And then there’s just the matter of their politics: Coakley is a good Democrat; Capuano is a Liberal. His leadership on Darfur is meaningful to me. He has won me over by talking about unemployment as a true crisis that must, as a moral matter, be tackled my spending public money on underfunded jobs programs. When he talks about 10% unemployment, you get the sense of a Congressman who knows what he’s doing there. And though I would hope our next Senator would vote for the health care reform bill in whatever form it is likely to take, and I trust that he will, from the north or south side of the Capitol, he has convinced me that now is the time to stand up against the Stupak amendment. This, of course, is a position that Capuano and Coakley share. A position they don’t share is the one she expressed by leading the campaign against Massachusetts’ recent successful ballot measure to decriminalize possession of a small amount of marijuana. Even if those were Massachusetts’ values, which they aren’t, they wouldn’t be our priorities.

So that’s my vote: Because I think he’s to her left, but probably more importantly because I think he’ll simply be more effective at making American laws better than they otherwise would be, which ultimately is the job of a Senator, and we’ll leave the hope and whatnot to the President, I’m voting for Mike Capuano.

Tuesday, December 1, 2009

Obama Speech Reaction

The good news from tonight's speech is that Obama seems serious about wanting to get out of Afghanistan. I actually believe him. He recognizes that the costs are too high for an open-ended commitment. In short: he is a "reluctant warrior."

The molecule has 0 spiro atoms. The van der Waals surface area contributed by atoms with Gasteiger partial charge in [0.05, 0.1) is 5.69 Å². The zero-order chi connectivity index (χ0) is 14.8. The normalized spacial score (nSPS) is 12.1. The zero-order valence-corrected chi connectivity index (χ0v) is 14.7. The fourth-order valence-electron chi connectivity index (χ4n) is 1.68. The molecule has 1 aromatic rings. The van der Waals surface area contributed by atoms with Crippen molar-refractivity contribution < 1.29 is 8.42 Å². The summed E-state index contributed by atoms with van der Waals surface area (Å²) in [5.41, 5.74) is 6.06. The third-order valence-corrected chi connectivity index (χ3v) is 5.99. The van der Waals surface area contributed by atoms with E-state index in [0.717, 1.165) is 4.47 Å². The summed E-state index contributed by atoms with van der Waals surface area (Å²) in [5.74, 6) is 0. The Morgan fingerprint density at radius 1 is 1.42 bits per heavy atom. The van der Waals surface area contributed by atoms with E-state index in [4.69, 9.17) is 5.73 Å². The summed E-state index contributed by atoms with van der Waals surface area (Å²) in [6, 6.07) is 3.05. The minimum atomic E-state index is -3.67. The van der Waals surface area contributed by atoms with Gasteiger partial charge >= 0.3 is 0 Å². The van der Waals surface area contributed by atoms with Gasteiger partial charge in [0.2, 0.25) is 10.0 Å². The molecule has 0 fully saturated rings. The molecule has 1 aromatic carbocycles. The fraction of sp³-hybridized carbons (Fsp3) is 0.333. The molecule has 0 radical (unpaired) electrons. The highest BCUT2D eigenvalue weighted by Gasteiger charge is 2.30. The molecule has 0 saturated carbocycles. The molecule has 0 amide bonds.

Looking at the situation in Afghanistan today, he has judged that the consequences of a precipitous withdrawal today would be unacceptable. He is hoping that an Afghanistan surge will provide America the opportunity to leave without everything going to hell in a hand basket in both Afghanistan and Pakistan. I don't really buy this line of thinking--the fear of a resurgent Taliban/Al Qaeda threatening the United States I think is overblown.

But I do understand why making a decision to leave now is so unpalatable, especially when we have a new team of military leaders who have a new strategy that they say will work. Pulling the plug even before they have an opportunity to succeed, and risking pulling the plug and then potentially watching things fall apart, would be a very difficult thing to do. The right thing to do, perhaps, but very difficult.

Of course, the new strategy probably won't work, and that is where the bad news come in. If and when the Afghan surge doesn't work, what speech will Obama make in 2011 when we are supposed to be bringing the troops home? If the situation does not improve, does Obama have the guts to pull out in 2011 and, in essence, admit defeat? Perhaps. But I wouldn't bet on it.